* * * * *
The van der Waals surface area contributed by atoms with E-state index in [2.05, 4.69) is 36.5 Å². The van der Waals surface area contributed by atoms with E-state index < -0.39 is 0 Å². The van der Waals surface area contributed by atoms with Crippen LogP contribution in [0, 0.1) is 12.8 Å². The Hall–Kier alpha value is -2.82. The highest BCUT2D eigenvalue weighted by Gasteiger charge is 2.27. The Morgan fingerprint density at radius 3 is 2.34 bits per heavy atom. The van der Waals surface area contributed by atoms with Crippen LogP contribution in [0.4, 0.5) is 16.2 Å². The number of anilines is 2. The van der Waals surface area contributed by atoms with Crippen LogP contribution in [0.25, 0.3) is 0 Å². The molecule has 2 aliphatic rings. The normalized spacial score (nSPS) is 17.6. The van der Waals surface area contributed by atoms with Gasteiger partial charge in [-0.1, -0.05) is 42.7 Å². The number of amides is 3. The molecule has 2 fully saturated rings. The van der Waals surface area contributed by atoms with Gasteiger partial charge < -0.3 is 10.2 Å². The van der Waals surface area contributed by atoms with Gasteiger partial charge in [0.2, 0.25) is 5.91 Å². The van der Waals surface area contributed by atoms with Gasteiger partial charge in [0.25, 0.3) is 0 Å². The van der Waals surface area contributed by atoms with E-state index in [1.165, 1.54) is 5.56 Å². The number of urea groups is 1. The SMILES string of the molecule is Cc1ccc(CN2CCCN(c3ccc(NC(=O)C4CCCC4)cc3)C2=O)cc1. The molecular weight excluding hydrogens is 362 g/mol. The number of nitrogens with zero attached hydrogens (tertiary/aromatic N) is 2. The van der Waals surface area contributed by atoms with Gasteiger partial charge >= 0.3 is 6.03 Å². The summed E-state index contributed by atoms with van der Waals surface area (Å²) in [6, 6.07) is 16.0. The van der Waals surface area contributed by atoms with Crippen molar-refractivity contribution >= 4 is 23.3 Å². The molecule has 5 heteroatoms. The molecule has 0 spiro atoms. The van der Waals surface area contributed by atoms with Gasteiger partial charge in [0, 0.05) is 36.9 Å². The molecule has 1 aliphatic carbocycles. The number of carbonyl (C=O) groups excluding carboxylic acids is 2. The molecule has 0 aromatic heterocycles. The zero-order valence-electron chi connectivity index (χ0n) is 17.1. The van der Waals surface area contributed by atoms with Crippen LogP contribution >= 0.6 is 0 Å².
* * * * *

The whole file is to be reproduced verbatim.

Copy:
The van der Waals surface area contributed by atoms with E-state index in [2.05, 4.69) is 36.5 Å². The van der Waals surface area contributed by atoms with E-state index < -0.39 is 0 Å². The van der Waals surface area contributed by atoms with Crippen LogP contribution in [0, 0.1) is 12.8 Å². The Hall–Kier alpha value is -2.82. The highest BCUT2D eigenvalue weighted by Gasteiger charge is 2.27. The Morgan fingerprint density at radius 3 is 2.34 bits per heavy atom. The van der Waals surface area contributed by atoms with Crippen LogP contribution in [0.4, 0.5) is 16.2 Å². The number of anilines is 2. The van der Waals surface area contributed by atoms with Crippen LogP contribution in [0.25, 0.3) is 0 Å². The molecule has 2 aliphatic rings. The normalized spacial score (nSPS) is 17.6. The van der Waals surface area contributed by atoms with Gasteiger partial charge in [-0.1, -0.05) is 42.7 Å². The number of amides is 3. The molecule has 2 fully saturated rings. The van der Waals surface area contributed by atoms with Gasteiger partial charge < -0.3 is 10.2 Å². The van der Waals surface area contributed by atoms with Gasteiger partial charge in [0.2, 0.25) is 5.91 Å². The van der Waals surface area contributed by atoms with Gasteiger partial charge in [0.25, 0.3) is 0 Å². The van der Waals surface area contributed by atoms with E-state index in [1.165, 1.54) is 5.56 Å². The number of urea groups is 1. The SMILES string of the molecule is Cc1ccc(CN2CCCN(c3ccc(NC(=O)C4CCCC4)cc3)C2=O)cc1. The molecular weight excluding hydrogens is 362 g/mol. The number of nitrogens with zero attached hydrogens (tertiary/aromatic N) is 2. The van der Waals surface area contributed by atoms with Gasteiger partial charge >= 0.3 is 6.03 Å². The summed E-state index contributed by atoms with van der Waals surface area (Å²) in [6, 6.07) is 16.0. The van der Waals surface area contributed by atoms with Crippen molar-refractivity contribution >= 4 is 23.3 Å². The molecule has 5 heteroatoms. The molecule has 0 spiro atoms. The van der Waals surface area contributed by atoms with Gasteiger partial charge in [0, 0.05) is 36.9 Å². The molecule has 1 aliphatic carbocycles. The number of carbonyl (C=O) groups excluding carboxylic acids is 2. The molecule has 0 aromatic heterocycles. The zero-order valence-electron chi connectivity index (χ0n) is 17.1. The van der Waals surface area contributed by atoms with Crippen LogP contribution >= 0.6 is 0 Å².